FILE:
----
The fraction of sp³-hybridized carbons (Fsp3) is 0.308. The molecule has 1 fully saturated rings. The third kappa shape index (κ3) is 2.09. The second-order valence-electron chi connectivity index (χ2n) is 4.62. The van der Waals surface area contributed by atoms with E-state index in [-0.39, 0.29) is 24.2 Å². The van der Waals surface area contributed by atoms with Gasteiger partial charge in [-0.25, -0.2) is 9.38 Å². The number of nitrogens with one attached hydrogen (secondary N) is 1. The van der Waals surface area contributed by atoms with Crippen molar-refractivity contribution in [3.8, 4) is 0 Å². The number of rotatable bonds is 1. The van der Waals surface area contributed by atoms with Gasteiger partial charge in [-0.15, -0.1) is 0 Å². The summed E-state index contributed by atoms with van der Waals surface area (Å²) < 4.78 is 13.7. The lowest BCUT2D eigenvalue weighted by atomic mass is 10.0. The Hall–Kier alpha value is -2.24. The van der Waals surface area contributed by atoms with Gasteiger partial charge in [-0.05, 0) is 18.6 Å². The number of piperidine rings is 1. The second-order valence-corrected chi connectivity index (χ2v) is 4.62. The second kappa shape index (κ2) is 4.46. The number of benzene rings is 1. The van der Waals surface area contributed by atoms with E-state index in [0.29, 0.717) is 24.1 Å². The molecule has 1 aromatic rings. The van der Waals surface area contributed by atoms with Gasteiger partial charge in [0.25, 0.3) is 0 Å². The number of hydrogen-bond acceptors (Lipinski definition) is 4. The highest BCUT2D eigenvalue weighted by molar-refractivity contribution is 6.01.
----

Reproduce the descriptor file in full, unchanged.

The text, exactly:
The fraction of sp³-hybridized carbons (Fsp3) is 0.308. The molecule has 1 fully saturated rings. The third kappa shape index (κ3) is 2.09. The second-order valence-electron chi connectivity index (χ2n) is 4.62. The van der Waals surface area contributed by atoms with E-state index in [-0.39, 0.29) is 24.2 Å². The van der Waals surface area contributed by atoms with Gasteiger partial charge in [-0.25, -0.2) is 9.38 Å². The number of nitrogens with one attached hydrogen (secondary N) is 1. The van der Waals surface area contributed by atoms with Crippen molar-refractivity contribution in [3.8, 4) is 0 Å². The number of rotatable bonds is 1. The van der Waals surface area contributed by atoms with Gasteiger partial charge in [-0.15, -0.1) is 0 Å². The summed E-state index contributed by atoms with van der Waals surface area (Å²) < 4.78 is 13.7. The lowest BCUT2D eigenvalue weighted by atomic mass is 10.0. The Hall–Kier alpha value is -2.24. The van der Waals surface area contributed by atoms with Gasteiger partial charge in [-0.05, 0) is 18.6 Å². The number of piperidine rings is 1. The second-order valence-corrected chi connectivity index (χ2v) is 4.62. The second kappa shape index (κ2) is 4.46. The number of benzene rings is 1. The van der Waals surface area contributed by atoms with E-state index in [0.29, 0.717) is 24.1 Å². The molecule has 1 aromatic rings. The van der Waals surface area contributed by atoms with Gasteiger partial charge in [0.25, 0.3) is 0 Å². The number of hydrogen-bond acceptors (Lipinski definition) is 4. The highest BCUT2D eigenvalue weighted by molar-refractivity contribution is 6.01.